(Bloomberg) -- The Federal Reserve can look past low liquidity in the Treasuries market and continue with its rate hikes, according to strategists at JPMorgan Chase & Co. 

While the world’s biggest bond market endured some illiquidity recently, the impact on prices isn’t as severe as during the onset of the pandemic, according to a note Tuesday from a team including Jay Barry. As such, it’s not affecting financial stability and the Fed will make that distinction when deciding on its rate hikes, they said.

“The footprint of each trade in the market, as measured by price impact, has been elevated for the past year but has not risen appreciably in recent weeks and remains below crisis levels,” the analysts wrote. “Dislocations have increased but are far from distressed levels.”

US bonds have been whiplashed this month as a global banking crisis called into question the policy path for the Federal Reserve and peers with the former due to announce its latest rate decision Wednesday. But while a closely-watched gauge of Treasuries volatility has rocketed past its pandemic high, a measure of liquidity stress in the market has yet to breach its 2020 highs.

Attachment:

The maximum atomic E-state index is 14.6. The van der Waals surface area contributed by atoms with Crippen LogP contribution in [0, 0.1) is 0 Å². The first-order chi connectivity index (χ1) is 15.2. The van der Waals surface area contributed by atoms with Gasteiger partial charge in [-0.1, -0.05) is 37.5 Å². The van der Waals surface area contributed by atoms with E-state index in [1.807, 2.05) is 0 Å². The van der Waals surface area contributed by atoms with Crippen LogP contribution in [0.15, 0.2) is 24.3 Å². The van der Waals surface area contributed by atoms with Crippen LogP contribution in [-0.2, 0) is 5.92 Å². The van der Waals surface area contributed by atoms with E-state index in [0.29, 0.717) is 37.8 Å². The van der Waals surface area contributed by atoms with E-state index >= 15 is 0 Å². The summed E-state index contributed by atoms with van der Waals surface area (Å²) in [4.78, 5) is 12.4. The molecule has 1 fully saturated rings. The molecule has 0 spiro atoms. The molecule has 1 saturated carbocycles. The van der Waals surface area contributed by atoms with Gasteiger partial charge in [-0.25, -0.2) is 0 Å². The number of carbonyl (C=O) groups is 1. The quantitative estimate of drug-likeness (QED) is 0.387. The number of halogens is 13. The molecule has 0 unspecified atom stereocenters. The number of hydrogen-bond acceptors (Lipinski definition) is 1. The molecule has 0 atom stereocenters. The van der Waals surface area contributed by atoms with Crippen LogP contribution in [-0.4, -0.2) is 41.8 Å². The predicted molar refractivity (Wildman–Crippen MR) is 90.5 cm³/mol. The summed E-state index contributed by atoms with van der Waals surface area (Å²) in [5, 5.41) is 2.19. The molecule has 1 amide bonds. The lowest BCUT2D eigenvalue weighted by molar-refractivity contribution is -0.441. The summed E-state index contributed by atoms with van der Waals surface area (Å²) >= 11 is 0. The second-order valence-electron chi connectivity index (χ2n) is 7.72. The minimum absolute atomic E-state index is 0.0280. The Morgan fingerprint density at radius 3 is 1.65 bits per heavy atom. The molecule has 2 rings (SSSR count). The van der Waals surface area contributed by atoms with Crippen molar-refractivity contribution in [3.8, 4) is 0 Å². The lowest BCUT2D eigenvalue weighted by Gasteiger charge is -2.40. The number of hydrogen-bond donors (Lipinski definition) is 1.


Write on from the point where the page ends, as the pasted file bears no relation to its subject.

Changes in market structure, the fact that the liquidity issues are not widespread across the curve and trends in Treasuries demand are likely factors, according to JPMorgan.

Funds betting on aggressive rate hikes by the Fed were rocked last week when the banking crisis at US regional banks spurred doubts on the trade. Wild price swings in short-term interest-rate futures last Wednesday had also led to a temporary halt in trading in some contracts used to bet on the Fed policy path.

Swaps markets now signal 80% odds for a quarter-point increase by the Fed this month, the first time since the start of the current hiking cycle a year ago that traders aren’t fully pricing in at least one full move. The rate-sensitive two-year yield dipped to 4.12% Wednesday, having slumped from 5.08% earlier this month after the collapse of Silicon Valley Bank sparked a wave of financial turmoil.

“We look for the Fed to hike by 25 basis points and for Powell to distinguish between monetary policy decisions and financial stability actions in the press conference,” the strategists wrote.

Treasuries with maturities between 7 and 10 years have seen the largest liquidity dislocations, suggesting that is where the bulk of liquidations are occurring, the JPMorgan team wrote.

“Treasury market liquidity has deteriorated amid high volatility but we do not see the low level of liquidity as a source of concern for financial stability,” they said.

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